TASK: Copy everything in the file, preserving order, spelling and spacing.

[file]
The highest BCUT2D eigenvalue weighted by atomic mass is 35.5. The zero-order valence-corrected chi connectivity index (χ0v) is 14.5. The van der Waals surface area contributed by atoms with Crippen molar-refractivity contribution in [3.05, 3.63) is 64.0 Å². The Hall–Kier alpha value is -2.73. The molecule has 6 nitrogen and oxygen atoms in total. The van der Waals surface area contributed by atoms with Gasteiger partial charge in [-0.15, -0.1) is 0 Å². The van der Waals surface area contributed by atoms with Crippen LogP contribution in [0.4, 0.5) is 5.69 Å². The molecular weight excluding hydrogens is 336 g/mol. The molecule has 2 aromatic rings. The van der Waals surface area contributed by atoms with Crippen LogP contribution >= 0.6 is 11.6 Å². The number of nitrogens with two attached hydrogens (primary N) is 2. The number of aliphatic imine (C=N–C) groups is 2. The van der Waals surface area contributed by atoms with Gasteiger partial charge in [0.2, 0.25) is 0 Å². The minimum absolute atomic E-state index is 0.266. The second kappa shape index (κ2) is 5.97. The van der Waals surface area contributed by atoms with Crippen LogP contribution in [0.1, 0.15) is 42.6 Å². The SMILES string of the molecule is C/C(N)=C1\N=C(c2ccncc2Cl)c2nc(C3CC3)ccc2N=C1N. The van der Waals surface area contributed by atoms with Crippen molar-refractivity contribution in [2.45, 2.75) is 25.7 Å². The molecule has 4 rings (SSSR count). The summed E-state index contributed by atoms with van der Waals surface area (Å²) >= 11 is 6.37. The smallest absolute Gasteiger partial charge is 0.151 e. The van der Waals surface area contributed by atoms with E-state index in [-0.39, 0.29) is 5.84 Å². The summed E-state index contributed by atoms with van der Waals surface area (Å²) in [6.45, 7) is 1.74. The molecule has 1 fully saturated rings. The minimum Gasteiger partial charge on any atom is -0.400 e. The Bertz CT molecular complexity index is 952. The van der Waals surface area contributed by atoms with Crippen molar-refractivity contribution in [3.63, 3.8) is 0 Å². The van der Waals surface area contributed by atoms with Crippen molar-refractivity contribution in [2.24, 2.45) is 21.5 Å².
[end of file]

The highest BCUT2D eigenvalue weighted by atomic mass is 35.5. The zero-order valence-corrected chi connectivity index (χ0v) is 14.5. The van der Waals surface area contributed by atoms with Crippen molar-refractivity contribution in [3.05, 3.63) is 64.0 Å². The Hall–Kier alpha value is -2.73. The molecule has 6 nitrogen and oxygen atoms in total. The van der Waals surface area contributed by atoms with Gasteiger partial charge in [-0.15, -0.1) is 0 Å². The van der Waals surface area contributed by atoms with Crippen LogP contribution in [0.4, 0.5) is 5.69 Å². The molecular weight excluding hydrogens is 336 g/mol. The molecule has 2 aromatic rings. The van der Waals surface area contributed by atoms with Crippen LogP contribution >= 0.6 is 11.6 Å². The number of nitrogens with two attached hydrogens (primary N) is 2. The number of aliphatic imine (C=N–C) groups is 2. The van der Waals surface area contributed by atoms with Gasteiger partial charge in [0.2, 0.25) is 0 Å². The minimum absolute atomic E-state index is 0.266. The second kappa shape index (κ2) is 5.97. The van der Waals surface area contributed by atoms with Crippen LogP contribution in [0.1, 0.15) is 42.6 Å². The SMILES string of the molecule is C/C(N)=C1\N=C(c2ccncc2Cl)c2nc(C3CC3)ccc2N=C1N. The van der Waals surface area contributed by atoms with Crippen molar-refractivity contribution in [2.45, 2.75) is 25.7 Å². The molecule has 4 rings (SSSR count). The summed E-state index contributed by atoms with van der Waals surface area (Å²) >= 11 is 6.37. The smallest absolute Gasteiger partial charge is 0.151 e. The van der Waals surface area contributed by atoms with E-state index in [-0.39, 0.29) is 5.84 Å². The summed E-state index contributed by atoms with van der Waals surface area (Å²) in [6.45, 7) is 1.74. The molecule has 1 fully saturated rings. The minimum Gasteiger partial charge on any atom is -0.400 e. The Bertz CT molecular complexity index is 952. The van der Waals surface area contributed by atoms with Crippen molar-refractivity contribution in [3.63, 3.8) is 0 Å². The van der Waals surface area contributed by atoms with Crippen molar-refractivity contribution in [2.24, 2.45) is 21.5 Å².